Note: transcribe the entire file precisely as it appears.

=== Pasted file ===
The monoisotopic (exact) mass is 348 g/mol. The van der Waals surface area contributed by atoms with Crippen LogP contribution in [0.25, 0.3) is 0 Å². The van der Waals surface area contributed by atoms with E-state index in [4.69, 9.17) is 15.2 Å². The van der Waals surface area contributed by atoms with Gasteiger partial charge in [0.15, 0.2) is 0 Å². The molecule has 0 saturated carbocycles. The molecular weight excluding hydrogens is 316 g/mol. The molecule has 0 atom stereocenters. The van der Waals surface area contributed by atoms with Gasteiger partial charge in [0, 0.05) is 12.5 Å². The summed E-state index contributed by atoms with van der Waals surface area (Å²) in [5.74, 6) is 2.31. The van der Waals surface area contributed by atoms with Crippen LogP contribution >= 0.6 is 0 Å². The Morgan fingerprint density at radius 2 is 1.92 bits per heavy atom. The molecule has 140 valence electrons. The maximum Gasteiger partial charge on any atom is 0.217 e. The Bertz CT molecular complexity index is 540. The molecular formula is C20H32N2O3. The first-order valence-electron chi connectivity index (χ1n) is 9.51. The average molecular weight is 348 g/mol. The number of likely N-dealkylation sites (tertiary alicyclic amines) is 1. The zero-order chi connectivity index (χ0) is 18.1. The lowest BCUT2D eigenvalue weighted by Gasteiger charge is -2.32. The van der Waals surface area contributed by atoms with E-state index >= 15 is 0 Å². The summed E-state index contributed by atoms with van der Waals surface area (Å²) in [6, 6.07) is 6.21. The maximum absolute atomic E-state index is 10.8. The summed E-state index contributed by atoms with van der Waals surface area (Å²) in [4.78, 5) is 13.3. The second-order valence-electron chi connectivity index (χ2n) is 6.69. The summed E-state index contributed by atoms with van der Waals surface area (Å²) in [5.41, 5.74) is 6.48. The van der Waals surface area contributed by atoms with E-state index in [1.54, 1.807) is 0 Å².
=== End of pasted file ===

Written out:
The monoisotopic (exact) mass is 348 g/mol. The van der Waals surface area contributed by atoms with Crippen LogP contribution in [0.25, 0.3) is 0 Å². The van der Waals surface area contributed by atoms with E-state index in [4.69, 9.17) is 15.2 Å². The van der Waals surface area contributed by atoms with Gasteiger partial charge in [0.15, 0.2) is 0 Å². The molecule has 0 saturated carbocycles. The molecular weight excluding hydrogens is 316 g/mol. The molecule has 0 atom stereocenters. The van der Waals surface area contributed by atoms with Gasteiger partial charge in [0, 0.05) is 12.5 Å². The summed E-state index contributed by atoms with van der Waals surface area (Å²) in [5.74, 6) is 2.31. The van der Waals surface area contributed by atoms with Crippen LogP contribution >= 0.6 is 0 Å². The Morgan fingerprint density at radius 2 is 1.92 bits per heavy atom. The molecule has 140 valence electrons. The maximum Gasteiger partial charge on any atom is 0.217 e. The Bertz CT molecular complexity index is 540. The molecular formula is C20H32N2O3. The first-order valence-electron chi connectivity index (χ1n) is 9.51. The average molecular weight is 348 g/mol. The number of likely N-dealkylation sites (tertiary alicyclic amines) is 1. The zero-order chi connectivity index (χ0) is 18.1. The lowest BCUT2D eigenvalue weighted by Gasteiger charge is -2.32. The van der Waals surface area contributed by atoms with E-state index >= 15 is 0 Å². The summed E-state index contributed by atoms with van der Waals surface area (Å²) in [6, 6.07) is 6.21. The maximum absolute atomic E-state index is 10.8. The summed E-state index contributed by atoms with van der Waals surface area (Å²) in [4.78, 5) is 13.3. The second-order valence-electron chi connectivity index (χ2n) is 6.69. The summed E-state index contributed by atoms with van der Waals surface area (Å²) in [5.41, 5.74) is 6.48. The van der Waals surface area contributed by atoms with E-state index in [1.54, 1.807) is 0 Å².